putting away food stamp groceries
Saturday, April 2 2022
Despite all the rest and complete lack of indulgence yesterday, I wasn't entirely back to normal today, suggesting that the underlying problem really was the second covid booster I'd received on Wednesday. I'm not sure why this was giving me excessive intestinal gas; perhaps that was a completely coincidental issue. In any case, I ended up taking a long nap again this afternoon. But before all that, Powerful, Gretchen, and I had a nice relaxing Saturday morning together, with Powerful (who seems much better these last few days) cooking up vegan sausages and waffles for Gretchen and me and then even contributing a little to the collaborative game of New York Times Spelling Bee we like to play on Saturdays. The panagram was "deviance" (with "v" in the middle), which took awhile to find. I was the one who found it and gave Gretchen an opportunity to find it on her own. She's better at the game than I am, but she soon gave up and just had me tell her what it was.
At some point this afternoon my brother Don called me from Staunton (Virginia) to Donsplain the latest he'd heard about the failing Russian war on Ukraine. But he mostly seemed to want me to look up (and then perhaps buy him) some book he'd been unable to find. I begged out of that by saying, truthfully, that I had a cat on me. (I was in the laboratory beanbag.) Don then mentioned that our mother Hoagie was off at an art show. I asked how she'd gotten there and Don went silent. I then asked if Joy Tarder had taken her. He remained silent for awhile and then said, "Yes." "You're a terrible liar!" I declared. (This has always been true; Don lies so badly that he usually doesn't even try, telling truths even in situations where lying will clearly result in the best of all possible outcomes.) "Did Hoagie get a ride with Sara Whats-Her-Name?" I asked, referring to Sara L. Kesterson, the woman who had once lived across Stingy Hollow Road and had written over $100,000 worth of IOUs to my mother over the course of aboute a decade. Don initially tried to deny that this was the case but then eventually admitted that I was right. He then said that it's Hoagie's life and he has no control over it, which is true. Still, it seemed like I should probably be reaching out to adult protective services again. Or calling Joy Tarder and demanding to know why Sara is allowed anywhere near my mother.
Gretchen and Powerful returned from their customary early-month grocery shopping expedition (taking advantage of Powerful's freshly-replenished food stamp card) as I was attempting to take my late afternoon nap [REDACTED]. For some reason Gretchen thought I should do all the work of putting the groceries away, something she said would help me know what had been bought, which was a clever idea.
The weather had been fairly cool (though seasonable) today, but for about ten minutes in the late afternoon, it was nice enough for Gretchen to drag a chaise longue out into the driveway and lie on it while reading whatever book she is now reading.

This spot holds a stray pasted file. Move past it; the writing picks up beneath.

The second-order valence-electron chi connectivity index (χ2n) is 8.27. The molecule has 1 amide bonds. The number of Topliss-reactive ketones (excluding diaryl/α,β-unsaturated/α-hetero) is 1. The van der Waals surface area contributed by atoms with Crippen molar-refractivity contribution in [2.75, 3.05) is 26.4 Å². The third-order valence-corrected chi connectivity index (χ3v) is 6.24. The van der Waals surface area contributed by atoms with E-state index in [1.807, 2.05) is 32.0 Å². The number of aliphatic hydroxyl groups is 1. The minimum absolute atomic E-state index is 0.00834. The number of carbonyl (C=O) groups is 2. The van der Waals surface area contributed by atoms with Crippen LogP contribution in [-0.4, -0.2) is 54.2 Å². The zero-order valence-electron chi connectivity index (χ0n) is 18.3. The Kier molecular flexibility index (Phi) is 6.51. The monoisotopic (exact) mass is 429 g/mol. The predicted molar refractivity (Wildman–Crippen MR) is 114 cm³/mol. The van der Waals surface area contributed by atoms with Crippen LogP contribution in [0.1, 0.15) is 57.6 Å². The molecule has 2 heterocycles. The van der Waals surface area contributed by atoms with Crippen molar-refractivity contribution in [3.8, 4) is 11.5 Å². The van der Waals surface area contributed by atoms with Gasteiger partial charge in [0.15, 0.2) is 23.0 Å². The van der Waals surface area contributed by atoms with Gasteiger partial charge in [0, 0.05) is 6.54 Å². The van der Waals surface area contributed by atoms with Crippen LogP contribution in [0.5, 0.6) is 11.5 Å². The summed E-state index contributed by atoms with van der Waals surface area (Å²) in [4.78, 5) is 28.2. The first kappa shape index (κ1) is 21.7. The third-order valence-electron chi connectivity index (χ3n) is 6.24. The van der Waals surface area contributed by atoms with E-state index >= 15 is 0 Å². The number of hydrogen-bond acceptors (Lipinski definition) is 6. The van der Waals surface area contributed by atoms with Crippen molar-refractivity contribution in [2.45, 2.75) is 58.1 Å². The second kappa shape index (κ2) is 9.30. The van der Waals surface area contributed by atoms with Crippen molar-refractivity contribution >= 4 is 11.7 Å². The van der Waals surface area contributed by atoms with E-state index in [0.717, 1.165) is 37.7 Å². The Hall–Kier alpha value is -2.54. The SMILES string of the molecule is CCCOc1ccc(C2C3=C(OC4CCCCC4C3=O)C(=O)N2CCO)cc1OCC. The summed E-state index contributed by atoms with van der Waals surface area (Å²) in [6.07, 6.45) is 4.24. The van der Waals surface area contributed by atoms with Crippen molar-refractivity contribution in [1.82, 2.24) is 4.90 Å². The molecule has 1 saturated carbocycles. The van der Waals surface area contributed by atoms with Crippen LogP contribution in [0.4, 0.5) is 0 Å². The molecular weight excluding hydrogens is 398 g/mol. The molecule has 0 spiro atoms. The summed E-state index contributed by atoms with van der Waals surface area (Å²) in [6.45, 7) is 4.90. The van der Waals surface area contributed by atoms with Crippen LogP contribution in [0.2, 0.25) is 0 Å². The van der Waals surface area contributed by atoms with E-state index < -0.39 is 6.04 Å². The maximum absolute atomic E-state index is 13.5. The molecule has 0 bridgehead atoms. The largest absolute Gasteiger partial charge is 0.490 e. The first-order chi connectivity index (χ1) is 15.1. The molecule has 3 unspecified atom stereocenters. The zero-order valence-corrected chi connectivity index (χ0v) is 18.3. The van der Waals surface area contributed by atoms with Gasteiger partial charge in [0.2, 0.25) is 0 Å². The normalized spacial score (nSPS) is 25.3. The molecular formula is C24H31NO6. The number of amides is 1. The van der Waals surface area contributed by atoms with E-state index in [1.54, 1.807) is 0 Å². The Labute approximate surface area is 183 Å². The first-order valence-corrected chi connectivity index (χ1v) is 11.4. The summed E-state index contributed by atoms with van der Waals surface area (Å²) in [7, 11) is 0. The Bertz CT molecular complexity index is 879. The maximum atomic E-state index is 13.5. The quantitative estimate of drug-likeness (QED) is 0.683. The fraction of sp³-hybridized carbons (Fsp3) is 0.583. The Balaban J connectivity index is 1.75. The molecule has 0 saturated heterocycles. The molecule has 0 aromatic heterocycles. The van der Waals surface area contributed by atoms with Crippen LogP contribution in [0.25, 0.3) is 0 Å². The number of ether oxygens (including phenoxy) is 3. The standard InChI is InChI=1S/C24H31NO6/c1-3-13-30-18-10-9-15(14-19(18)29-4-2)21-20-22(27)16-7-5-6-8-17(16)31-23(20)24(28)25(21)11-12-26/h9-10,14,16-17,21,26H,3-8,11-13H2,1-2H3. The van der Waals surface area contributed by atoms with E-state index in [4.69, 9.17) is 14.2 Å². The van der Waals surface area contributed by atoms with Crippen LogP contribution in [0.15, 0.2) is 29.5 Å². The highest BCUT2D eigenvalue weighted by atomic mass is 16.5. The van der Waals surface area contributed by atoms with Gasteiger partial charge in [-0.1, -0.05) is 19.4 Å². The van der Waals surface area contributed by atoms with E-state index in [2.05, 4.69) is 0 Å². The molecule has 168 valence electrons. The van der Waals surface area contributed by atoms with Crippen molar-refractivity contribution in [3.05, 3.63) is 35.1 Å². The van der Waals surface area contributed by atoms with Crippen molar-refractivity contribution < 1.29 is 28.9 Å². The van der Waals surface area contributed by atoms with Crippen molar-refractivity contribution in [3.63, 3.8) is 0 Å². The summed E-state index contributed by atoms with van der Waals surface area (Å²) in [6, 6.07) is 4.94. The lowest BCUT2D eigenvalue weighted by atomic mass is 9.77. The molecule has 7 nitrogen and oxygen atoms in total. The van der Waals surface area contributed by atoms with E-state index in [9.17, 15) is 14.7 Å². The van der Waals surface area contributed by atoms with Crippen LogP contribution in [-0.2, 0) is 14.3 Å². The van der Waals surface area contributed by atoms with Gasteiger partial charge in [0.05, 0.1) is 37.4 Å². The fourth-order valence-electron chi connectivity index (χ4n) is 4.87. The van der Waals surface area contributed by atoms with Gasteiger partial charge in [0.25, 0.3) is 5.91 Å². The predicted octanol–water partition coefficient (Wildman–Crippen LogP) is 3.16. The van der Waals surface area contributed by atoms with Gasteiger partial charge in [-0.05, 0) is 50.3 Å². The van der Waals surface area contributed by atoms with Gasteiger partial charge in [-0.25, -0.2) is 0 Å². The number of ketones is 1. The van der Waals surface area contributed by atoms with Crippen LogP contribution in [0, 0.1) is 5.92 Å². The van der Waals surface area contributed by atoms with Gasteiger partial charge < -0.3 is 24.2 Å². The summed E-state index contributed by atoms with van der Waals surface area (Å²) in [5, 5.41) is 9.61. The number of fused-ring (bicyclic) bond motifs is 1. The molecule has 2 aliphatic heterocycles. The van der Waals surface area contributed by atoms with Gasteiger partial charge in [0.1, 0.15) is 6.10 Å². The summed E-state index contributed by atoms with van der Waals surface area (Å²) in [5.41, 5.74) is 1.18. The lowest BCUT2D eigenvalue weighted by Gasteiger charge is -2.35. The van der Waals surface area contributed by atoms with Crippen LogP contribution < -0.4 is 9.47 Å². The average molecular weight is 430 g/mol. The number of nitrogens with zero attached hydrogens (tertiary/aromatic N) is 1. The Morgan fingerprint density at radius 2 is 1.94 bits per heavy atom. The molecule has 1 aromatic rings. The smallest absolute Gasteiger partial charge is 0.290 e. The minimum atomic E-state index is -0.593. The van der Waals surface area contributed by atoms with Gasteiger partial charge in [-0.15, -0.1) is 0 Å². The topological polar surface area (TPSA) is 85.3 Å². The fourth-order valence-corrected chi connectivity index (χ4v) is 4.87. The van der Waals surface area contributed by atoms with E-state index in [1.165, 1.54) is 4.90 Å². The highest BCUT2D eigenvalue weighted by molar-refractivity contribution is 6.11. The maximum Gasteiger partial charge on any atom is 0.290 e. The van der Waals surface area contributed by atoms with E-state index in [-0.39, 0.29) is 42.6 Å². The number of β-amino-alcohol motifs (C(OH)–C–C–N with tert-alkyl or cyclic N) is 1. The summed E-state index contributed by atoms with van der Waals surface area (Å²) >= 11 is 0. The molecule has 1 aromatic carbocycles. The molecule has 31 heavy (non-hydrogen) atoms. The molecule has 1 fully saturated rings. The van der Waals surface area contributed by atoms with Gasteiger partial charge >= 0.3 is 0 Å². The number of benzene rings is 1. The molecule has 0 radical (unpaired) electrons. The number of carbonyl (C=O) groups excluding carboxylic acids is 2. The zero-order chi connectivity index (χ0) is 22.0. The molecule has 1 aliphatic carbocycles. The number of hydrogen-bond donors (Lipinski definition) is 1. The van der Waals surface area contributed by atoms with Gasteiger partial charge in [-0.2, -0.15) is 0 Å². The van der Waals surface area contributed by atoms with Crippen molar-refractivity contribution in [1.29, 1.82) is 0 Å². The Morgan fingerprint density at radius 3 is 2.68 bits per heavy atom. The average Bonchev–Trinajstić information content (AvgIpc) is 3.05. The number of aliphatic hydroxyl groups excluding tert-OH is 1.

This evening, before bed, I watched (or maybe re-watched) the HBO documentary The Inventor: Out for Blood in Silicon Valley, which chronicled (in yet another delightful form) the rise and fall of Elizabeth Holmes and her fraudulent biomedical startup Theranos.
As I watched it, I was struck by the appearance of Dan Ariely, one of the economists interviewed concerning the motivations to deceive by those who operate businesses. He only had a half a beard, which seemed very strange. Was he some sort of fashion eccentric? It turned out that he'd been severely burned as a young man, a life-altering incident that put him on the path to study behavioral economics. Due to that damage, hair can only grow on half of his face, and yet he chooses to grow what beard he can. He told of a fascinating experiment he'd conducted where participants were told to privately and entirely-mentally choose a side (either up or down) of a die that was to be tossed, and then report the number that was on it after the toss, with the goal for the participant being to achieve the highest number possible. Not unexpectedly, people demonstrated amazing "luck" with this game, indicating that they frequently lied about what side of the die they'd pre-chosen. But these lies could be detected with a polygraph machine, indicating telling such lies resulted in stress. But, Ariely said, if he told the participants that they were playing for charity, they would experience the same "luck," but the lies would go undetected by polygraph. This provides a good insight into how people who believe their goals virtuous can shamelessly lie and even commit heinous crimes in furtherance of those goals.
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